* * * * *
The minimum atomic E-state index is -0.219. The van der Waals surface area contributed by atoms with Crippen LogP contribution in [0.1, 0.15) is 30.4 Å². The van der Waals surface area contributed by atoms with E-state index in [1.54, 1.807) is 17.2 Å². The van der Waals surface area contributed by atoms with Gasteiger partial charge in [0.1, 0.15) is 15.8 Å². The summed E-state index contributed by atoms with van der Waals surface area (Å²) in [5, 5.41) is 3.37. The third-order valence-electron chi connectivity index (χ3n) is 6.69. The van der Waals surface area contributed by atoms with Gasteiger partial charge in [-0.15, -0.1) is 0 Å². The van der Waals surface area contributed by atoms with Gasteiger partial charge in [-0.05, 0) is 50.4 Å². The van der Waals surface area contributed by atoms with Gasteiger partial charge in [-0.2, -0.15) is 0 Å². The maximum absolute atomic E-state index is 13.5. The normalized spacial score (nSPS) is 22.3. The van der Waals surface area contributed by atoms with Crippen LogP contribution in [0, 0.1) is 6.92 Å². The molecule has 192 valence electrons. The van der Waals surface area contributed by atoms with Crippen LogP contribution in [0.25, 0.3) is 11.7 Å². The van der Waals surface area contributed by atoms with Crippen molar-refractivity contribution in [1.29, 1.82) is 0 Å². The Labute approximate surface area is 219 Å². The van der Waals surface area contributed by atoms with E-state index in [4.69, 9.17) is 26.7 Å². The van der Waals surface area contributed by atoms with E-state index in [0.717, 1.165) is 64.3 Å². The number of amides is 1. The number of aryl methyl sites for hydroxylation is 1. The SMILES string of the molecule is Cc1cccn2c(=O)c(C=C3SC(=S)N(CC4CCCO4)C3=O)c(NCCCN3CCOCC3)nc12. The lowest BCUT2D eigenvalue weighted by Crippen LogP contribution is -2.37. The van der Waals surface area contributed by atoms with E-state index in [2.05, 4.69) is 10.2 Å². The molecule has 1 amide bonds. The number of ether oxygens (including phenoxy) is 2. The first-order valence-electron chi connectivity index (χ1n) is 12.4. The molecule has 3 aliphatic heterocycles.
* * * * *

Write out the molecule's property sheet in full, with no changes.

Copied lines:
The minimum atomic E-state index is -0.219. The van der Waals surface area contributed by atoms with Crippen LogP contribution in [0.1, 0.15) is 30.4 Å². The van der Waals surface area contributed by atoms with E-state index in [1.54, 1.807) is 17.2 Å². The van der Waals surface area contributed by atoms with Gasteiger partial charge in [0.1, 0.15) is 15.8 Å². The summed E-state index contributed by atoms with van der Waals surface area (Å²) in [5, 5.41) is 3.37. The third-order valence-electron chi connectivity index (χ3n) is 6.69. The van der Waals surface area contributed by atoms with Gasteiger partial charge in [-0.15, -0.1) is 0 Å². The van der Waals surface area contributed by atoms with Gasteiger partial charge in [-0.05, 0) is 50.4 Å². The van der Waals surface area contributed by atoms with Gasteiger partial charge in [-0.2, -0.15) is 0 Å². The maximum absolute atomic E-state index is 13.5. The normalized spacial score (nSPS) is 22.3. The van der Waals surface area contributed by atoms with Crippen LogP contribution in [0, 0.1) is 6.92 Å². The molecule has 192 valence electrons. The van der Waals surface area contributed by atoms with Crippen LogP contribution in [0.25, 0.3) is 11.7 Å². The van der Waals surface area contributed by atoms with Crippen molar-refractivity contribution in [1.29, 1.82) is 0 Å². The Labute approximate surface area is 219 Å². The van der Waals surface area contributed by atoms with E-state index in [4.69, 9.17) is 26.7 Å². The van der Waals surface area contributed by atoms with E-state index in [0.717, 1.165) is 64.3 Å². The number of amides is 1. The number of aryl methyl sites for hydroxylation is 1. The SMILES string of the molecule is Cc1cccn2c(=O)c(C=C3SC(=S)N(CC4CCCO4)C3=O)c(NCCCN3CCOCC3)nc12. The lowest BCUT2D eigenvalue weighted by Crippen LogP contribution is -2.37. The van der Waals surface area contributed by atoms with E-state index in [2.05, 4.69) is 10.2 Å². The molecule has 1 amide bonds. The number of ether oxygens (including phenoxy) is 2. The first-order valence-electron chi connectivity index (χ1n) is 12.4. The molecule has 3 aliphatic heterocycles.